Plague of Absence: Insect Declines and The Fate of Ecosystems

In November of 2017, a group of researchers published a paper showing that since the 1980s, insect populations in protected areas in Germany have decreased by over 75 percent. The decline, dubbed by one reporter the “insect armageddon,” was widespread, affecting sites on nature reserves across the country. It was also indiscriminate, affecting not just certain species, but overall biomass. In the following years, similar studies from Greenland, Puerto Rico, and locations in North America have also shown declines in number of insect species, abundance, and habitat. These declines have serious implications for ecosystems and for humans, some of which we can already see in effect, and some that scientists can’t even predict to their full extent. This thesis will profile a research team in Costa Rica who are using caterpillar-parasitoid interactions to make estimates about insect population health, and explore the reasons for and extent of insect declines and their consequences for humans.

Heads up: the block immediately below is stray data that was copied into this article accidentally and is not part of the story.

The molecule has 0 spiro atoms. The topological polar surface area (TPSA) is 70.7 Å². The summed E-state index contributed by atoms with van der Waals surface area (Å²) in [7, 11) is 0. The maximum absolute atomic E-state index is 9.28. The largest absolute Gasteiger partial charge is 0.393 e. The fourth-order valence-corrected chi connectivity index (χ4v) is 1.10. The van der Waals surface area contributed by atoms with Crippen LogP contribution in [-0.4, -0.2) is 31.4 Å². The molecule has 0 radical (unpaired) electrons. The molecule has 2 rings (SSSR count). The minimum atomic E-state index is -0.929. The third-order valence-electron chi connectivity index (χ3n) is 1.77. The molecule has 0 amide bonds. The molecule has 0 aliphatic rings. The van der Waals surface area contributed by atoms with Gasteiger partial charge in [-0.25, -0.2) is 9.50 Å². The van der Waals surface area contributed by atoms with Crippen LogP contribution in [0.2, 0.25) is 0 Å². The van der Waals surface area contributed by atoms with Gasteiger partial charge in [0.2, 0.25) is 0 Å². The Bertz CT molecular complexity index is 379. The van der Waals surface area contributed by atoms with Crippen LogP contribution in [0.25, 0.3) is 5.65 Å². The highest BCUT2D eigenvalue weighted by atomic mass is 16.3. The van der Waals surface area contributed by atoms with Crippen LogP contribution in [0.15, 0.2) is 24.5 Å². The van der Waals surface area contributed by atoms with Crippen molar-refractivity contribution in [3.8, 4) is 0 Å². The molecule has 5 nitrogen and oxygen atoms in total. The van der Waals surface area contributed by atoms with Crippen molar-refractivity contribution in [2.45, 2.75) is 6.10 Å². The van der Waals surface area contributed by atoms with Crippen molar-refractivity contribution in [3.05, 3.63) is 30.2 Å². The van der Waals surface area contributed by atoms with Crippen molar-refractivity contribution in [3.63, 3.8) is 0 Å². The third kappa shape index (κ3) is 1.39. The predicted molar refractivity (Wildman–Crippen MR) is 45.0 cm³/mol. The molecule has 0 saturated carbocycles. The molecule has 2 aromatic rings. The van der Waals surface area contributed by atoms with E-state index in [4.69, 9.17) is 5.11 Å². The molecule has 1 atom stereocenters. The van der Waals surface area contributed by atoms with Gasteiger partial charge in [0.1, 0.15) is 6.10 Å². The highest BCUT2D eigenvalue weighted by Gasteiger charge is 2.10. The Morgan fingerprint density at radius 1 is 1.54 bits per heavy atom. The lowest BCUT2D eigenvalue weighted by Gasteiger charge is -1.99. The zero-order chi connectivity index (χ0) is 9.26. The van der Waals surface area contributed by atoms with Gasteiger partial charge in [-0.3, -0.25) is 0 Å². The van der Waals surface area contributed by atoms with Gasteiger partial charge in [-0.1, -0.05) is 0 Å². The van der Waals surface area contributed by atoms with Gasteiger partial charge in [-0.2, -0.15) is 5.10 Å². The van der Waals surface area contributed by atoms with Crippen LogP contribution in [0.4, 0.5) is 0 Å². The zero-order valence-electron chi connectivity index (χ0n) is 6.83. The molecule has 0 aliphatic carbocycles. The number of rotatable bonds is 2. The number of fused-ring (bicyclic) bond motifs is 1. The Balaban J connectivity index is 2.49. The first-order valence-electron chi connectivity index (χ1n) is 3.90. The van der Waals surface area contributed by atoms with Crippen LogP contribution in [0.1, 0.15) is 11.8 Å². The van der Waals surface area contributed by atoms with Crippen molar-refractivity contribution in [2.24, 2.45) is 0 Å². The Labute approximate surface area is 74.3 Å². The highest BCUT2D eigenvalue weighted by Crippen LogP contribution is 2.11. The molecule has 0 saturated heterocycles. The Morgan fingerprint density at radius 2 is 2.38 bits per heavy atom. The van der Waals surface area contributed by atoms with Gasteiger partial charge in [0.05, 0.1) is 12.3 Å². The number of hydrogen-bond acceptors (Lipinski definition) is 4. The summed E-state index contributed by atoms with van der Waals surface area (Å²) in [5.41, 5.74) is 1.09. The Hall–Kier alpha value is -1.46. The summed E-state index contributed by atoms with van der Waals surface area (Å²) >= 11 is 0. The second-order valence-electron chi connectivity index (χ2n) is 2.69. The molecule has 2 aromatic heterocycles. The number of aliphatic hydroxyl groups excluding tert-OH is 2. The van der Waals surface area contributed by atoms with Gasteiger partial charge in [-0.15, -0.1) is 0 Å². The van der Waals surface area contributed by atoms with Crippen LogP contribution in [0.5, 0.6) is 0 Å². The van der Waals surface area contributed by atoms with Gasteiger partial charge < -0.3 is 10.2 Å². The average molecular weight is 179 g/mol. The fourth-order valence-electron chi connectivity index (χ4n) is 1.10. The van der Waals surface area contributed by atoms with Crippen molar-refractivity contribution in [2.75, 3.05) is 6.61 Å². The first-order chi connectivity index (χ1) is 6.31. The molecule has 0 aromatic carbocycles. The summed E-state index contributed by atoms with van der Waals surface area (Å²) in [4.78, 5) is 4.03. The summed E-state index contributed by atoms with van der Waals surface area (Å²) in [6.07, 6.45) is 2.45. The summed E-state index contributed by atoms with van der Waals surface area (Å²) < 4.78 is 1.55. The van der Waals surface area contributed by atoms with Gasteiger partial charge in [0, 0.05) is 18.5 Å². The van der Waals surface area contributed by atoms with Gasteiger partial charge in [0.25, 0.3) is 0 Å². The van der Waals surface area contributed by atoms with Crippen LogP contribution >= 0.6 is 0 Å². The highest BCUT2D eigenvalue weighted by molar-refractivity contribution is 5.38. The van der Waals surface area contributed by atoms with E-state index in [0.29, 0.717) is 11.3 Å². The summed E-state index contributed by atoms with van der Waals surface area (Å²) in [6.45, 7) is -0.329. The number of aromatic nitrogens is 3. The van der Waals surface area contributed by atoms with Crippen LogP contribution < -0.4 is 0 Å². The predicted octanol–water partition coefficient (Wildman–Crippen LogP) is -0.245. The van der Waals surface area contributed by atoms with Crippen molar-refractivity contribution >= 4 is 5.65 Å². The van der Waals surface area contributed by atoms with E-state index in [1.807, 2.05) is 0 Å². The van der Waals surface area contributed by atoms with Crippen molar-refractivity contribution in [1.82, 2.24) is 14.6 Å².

Eva Frederick

About Eva Frederick

Eva spent the long afternoons of her childhood in Sheffield, England, collecting snails from under the rocks at the bottom of her garden. The oldest daughter of an archaeologist and a writer, Eva was raised to value both science and storytelling, and often combined the two. Under her guidance, the snails’ everyday lives became thrilling exploits which she often related to friends, family, or anyone who would listen. These first experiences sparked her interest in communicating her enthusiasm about science and the natural world. Though still an avid snail fan, Eva’s interests have broadened considerably since her rainy English childhood. Eva went on to major in journalism and biology at The University of Texas at Austin, where she made a brief foray into research, studying bacteria living in honeybees’ guts. Her junior year, she began working at UT’s school newspaper, The Daily Texan, and co-founded the Science & Technology section, later serving as managing editor. Since then, Eva has interned with Texas Parks & Wildlife Magazine, where she crafted stories about Texas animals and ghost towns, and also with the Lady Bird Johnson Wildflower Center, where she taught kids about bugs, birds, and native plants. In her free time, Eva enjoys hiking, making plant-themed cupcakes, and growing tomato plants in her hydroponic garden. Eva hopes to use her career to make science more accessible to the public and increase scientific literacy. You can follow her on Twitter @EvaCharlesAnna. Thesis: Plague of Absence: Insect Declines and The Fate of Ecosystems


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